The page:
HMD is unveiling a truckload of smartphones at Mobile World Congress this year. We’ve already talked about the flagship Nokia 9 Pureview, and now it’s time to cover some of the lower-end models, which is where the Nokia brand has made a serious resurgence in the past few years. Today, HMD is announcing the Nokia 4.2, Nokia 3.2, and the Nokia 1 Plus, and we have prepared a big spec sheet to celebrate.
(Note that while all of these prices are in dollars, we don’t yet know which phones, if any, are coming to the US.)
|Nokia 4.2||Nokia 3.2||Nokia 1 Plus|
|OS||Android 9 Pie||Android 9 Pie||Android 9 Pie (Go edition)|
|SCREEN||5.71-inch 1520×720 LCD (270 PPI)||6.26-inch 1520×720 LCD (268 PPI)||5.45-inch 854×480 LCD (180 PPI)|
|CPU||Snapdragon 439: Eight 2.0GHz Cortex-A53 CPU Cores, 12nm||Snapdragon 429: Four 2.0GHz Cortex-A53 CPU Cores, 12nm||MediaTek MT6739WW: Four 1.5GHz Cortex-A53 CPU Cores, 28nm|
|RAM||2GB or 3GB||2GB or 3GB||1GB|
|STORAGE||16GB or 32GB, MicroSD Slot||16GB or 32GB, MicroSD Slot||8GB, MicroSD Slot|
|CAMERA||Rear: Dual 13MP (f2.2, 1.12µm) + 2MP depth sensor
Front: 8MP (f2.0, 1.12µm)
|OTHER||MicroUSB, Fingerprint sensor, headphone jack, NFC, Google Assistant button||MicroUSB, Fingerprint sensor (3GB RAM version only), Google Assistant button||MicroUSB, headphone jack|
With $169 being the highest price, these are all very cheap smartphones. What jumps out from the spec sheet is how they all have old-school micro USB ports. This is a bit disappointing considering HMD also sells the Nokia 3.1 Plus for $160, which actually has a USB-C port in the United States.
Speaking of the Nokia 3.1 Plus, that device was brought to the US last month, and now we have the Nokia 3.2. Every year, Nokia adds a 0.1 to the end of its model numbers, so we started with “Nokia 3” in 2017, then “3.1” for 2018, and now “3.2” in 2019. That kind of makes sense, but the US Nokia 3.1 Plus has a newer USB port than the Nokia 3.2, so the higher number doesn’t really scream “new.” The US 3.1 Plus and 3.2 have basically the same SoC, but the 3.1 Plus has an eight-core version (the Snapdragon 439) and the 3.2 only has a quad core (Snapdragon 429). You might think the “Plus” model is some kind of bigger, faster product tier, but the 3.1 Plus has a smaller screen than the Nokia 3.2. I am not even sure the Nokia 4.2 is better than the 3.1 Plus. None of it makes any sense, and there are way too many versions of every number.
Despite being cheap, these aren’t all stripped down devices. The Nokia 4.2 and 3.2 both have new Google Assistant hardware buttons, which—just like the Pixel 3’s squeezable sides—let you call up the Google Assistant with a single motion. One press brings up the Google Assistant, a double press will bring up the Google Assistant’s “today” screen, and holding the button works like a push-to-talk feature for voice commands. It’s just like Samsung’s Bixby button, but with a useful assistant at the other end. The Nokia 3.2 has a light around the power button, which works as a notification LED.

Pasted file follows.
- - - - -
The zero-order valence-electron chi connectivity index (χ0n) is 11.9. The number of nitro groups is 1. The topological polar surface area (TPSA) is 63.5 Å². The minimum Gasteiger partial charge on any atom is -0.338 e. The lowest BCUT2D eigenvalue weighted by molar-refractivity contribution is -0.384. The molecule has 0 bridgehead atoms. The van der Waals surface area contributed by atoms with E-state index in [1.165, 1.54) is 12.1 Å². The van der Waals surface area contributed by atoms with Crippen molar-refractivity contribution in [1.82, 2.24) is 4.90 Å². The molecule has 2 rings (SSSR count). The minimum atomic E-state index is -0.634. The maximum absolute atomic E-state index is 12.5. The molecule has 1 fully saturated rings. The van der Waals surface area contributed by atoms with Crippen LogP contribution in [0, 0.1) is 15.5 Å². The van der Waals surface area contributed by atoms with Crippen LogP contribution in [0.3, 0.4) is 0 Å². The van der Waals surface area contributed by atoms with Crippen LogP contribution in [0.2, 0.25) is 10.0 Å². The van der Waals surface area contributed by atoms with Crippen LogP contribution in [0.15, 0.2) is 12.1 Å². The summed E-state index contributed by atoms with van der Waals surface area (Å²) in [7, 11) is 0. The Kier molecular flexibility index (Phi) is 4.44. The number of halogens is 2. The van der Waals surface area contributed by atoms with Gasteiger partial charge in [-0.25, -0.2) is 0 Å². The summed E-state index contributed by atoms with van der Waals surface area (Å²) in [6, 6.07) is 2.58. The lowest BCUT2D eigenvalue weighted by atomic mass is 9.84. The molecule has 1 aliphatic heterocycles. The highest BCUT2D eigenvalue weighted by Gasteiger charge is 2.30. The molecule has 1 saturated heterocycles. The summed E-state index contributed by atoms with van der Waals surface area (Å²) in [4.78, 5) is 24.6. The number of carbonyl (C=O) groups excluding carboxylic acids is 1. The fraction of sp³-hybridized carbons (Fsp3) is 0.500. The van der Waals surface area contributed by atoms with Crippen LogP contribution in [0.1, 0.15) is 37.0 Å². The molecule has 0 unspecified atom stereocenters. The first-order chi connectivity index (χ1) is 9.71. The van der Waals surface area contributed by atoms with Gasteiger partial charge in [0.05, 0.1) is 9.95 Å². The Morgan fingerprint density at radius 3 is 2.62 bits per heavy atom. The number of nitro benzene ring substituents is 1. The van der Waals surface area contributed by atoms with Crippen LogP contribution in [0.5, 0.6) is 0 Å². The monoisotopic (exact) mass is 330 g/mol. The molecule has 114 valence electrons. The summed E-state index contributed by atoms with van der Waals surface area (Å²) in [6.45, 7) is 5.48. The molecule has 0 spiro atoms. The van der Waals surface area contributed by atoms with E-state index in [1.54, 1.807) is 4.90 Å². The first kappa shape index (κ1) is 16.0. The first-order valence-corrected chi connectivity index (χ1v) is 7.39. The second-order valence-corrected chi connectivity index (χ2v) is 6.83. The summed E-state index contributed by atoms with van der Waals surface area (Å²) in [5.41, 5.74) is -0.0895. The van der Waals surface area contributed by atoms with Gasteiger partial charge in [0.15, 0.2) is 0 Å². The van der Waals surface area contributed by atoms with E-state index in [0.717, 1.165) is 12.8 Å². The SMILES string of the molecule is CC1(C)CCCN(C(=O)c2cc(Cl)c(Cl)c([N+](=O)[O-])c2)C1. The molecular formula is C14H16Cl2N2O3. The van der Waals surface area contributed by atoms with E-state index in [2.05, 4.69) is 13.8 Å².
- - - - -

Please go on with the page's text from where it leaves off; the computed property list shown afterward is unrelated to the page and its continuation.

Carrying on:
The Nokia 3.2 and 4.2 also come with surprisingly modern designs. There are rounded display corners, compact camera notches, and big screens in small bodies. The Nokia 4.2 and 3GB version of the 3.2 both get fingerprint readers, and the Nokia 4.2 even has NFC. Of course, they can’t compete with flagship designs. But for under $170, they look superb.
I can’t say I’m a huge fan of the Nokia 1 Plus (no, not
). The $99 price point is tough for a smartphone, especially for devices with only 1GB of RAM, 8GB of storage, and
, a sort-of stripped down version of Android. These hundred-dollar devices are better than nothing, but if you can spend a bit more and double your RAM, storage, and probably battery life, you really should.
As usual, all the phones come with two years of major OS updates and monthly security updates, which is extremely rare in this price bracket. Every device has a microSD slot and a headphone jack, and they all come with Android 9 Pie. For body materials, you can have the Nokia 4.2 with a glass back, the Nokia 3.2 in a glossy plastic, or the Nokia 1 Plus in a matte plastic.
The HMD/Nokia product lineup is made even more confusing by the fact that not every country gets every product. We really have no idea which devices are coming to which countries, so knowing what to zero in on can be a challenge.
Listing image by HMD